Although freight and charter rates have been declining, it is unlikely that they will return to pre-Covid levels soon. The positive long-term trends in international trade and global value chains would not have been possible without continued improvements in maritime logistics services. By the same token, if the real costs of shipping were to remain elevated, it should be expected that global trade growth would slow down and distances between trading partners decrease.

What should be done?

Risks and uncertainty remain high for global supply chain operations. Attempts to shorten supply chains and to diversify suppliers can have a significant impact on global value chains and their underlying transport and distribution networks. Traders and policymakers will need to prepare for a future where the maritime transport landscape looks different and where shipping costs may be more costly and more volatile than in the past.

The supply chain crisis and several other wake-up calls — such as the temporary closure of the Suez Canal, seafarers’ predicament during the pandemic, and the war in Ukraine — combined with more volatility and less schedule reliability, call for shippers and governments to invest in the resilience of logistics operations.

Beyond the recent and ongoing disruptions, the shipping industry and its clients must also prepare for the energy transition necessitated by the need to significantly reduce greenhouse emissions. This transition entails a high degree of uncertainty about future fuels, vessel types, and impacts on shipping services and networks.

So here are five key areas for action:

First: make maritime transport and seaports resilient to multiple and simultaneously occurring shocks. To achieve this, maritime logistics providers and governments need to invest in adequate infrastructure, services and skills.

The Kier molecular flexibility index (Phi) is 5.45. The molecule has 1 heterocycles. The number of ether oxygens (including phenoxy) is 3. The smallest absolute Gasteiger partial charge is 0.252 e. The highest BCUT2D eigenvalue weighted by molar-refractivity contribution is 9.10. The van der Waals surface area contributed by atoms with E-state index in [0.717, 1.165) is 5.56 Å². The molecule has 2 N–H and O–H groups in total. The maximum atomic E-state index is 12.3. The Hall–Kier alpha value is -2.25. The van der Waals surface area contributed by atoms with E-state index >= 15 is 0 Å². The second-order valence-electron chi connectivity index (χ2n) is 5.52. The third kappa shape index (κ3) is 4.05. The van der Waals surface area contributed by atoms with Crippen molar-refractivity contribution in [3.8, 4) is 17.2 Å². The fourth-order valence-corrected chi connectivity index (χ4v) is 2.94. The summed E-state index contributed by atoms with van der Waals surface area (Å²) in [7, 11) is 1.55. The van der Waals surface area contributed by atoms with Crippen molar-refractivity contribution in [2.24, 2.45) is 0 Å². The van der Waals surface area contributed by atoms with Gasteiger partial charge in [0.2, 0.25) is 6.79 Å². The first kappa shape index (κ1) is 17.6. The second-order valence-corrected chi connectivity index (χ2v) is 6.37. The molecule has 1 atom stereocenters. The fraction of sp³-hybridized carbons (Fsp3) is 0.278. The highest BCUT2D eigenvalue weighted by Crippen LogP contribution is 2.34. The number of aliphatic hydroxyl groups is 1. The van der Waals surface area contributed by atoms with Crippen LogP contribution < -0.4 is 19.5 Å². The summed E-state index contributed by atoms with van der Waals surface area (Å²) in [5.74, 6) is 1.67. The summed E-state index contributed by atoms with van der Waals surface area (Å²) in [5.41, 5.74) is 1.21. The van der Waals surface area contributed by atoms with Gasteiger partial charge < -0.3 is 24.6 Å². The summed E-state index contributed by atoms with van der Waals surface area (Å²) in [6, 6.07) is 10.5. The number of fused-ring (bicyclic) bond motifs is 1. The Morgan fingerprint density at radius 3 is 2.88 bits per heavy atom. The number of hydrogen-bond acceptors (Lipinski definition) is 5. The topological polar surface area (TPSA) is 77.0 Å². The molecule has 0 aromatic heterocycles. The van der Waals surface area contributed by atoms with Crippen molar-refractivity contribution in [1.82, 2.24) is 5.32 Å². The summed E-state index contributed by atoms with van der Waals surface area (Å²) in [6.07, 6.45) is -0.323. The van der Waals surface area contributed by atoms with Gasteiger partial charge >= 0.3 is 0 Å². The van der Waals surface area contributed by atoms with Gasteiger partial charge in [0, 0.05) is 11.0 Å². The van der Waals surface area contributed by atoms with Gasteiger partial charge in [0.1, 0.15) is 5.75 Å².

Second: ensure competition and options for diversification. Counting on more suppliers — be it for merchandise goods or for port and shipping services — can help to reduce risks and enhance supply chain resilience. Strong national competition authorities, in cooperation with their international counterparts, with effective monitoring of maritime transport markets can help ensure that shippers can choose among different transport service providers.

Third: invest in trade facilitation and digitalisation. During the pandemic, inefficiencies of logistics systems were revealed at great cost. This adds pressure to further reform and increases investments in digitalisation, e-documents, automation, and other trade and transport facilitation measures.

Fourth: dampen shocks through regional trade agreements and logistics cooperation, to supplement global and multilateral solutions. Intra-regional trade tends to be less affected by volatile international shipping costs, logistics disruptions and global political frictions. Many trade facilitation measures involve close cooperation among neighbouring countries and regional partners. Regional markets for transport services can also help reduce inefficiencies.

Fifth: aim for a just transition towards low-carbon shipping. The revenue that could potentially be generated through setting a price on carbon emissions from shipping should also support developing countries, especially the most vulnerable, to absorb the transition costs and fund climate change adaptation and mitigation measures during the process of decarbonisation.

As so often, in a crisis also lie opportunities. While the supply chain crisis has had a measurable negative impact on connectivity and led to higher prices, it also reminded us of the importance of investing in sustainable long-term solutions for more resilience.

Shamika N Sirimanne, is the director, Division on Technology and Logistics at UNCTAD and Jan Hoffmann is head, trade logistics Branch, Division on Technology and Logistics, UNCTAD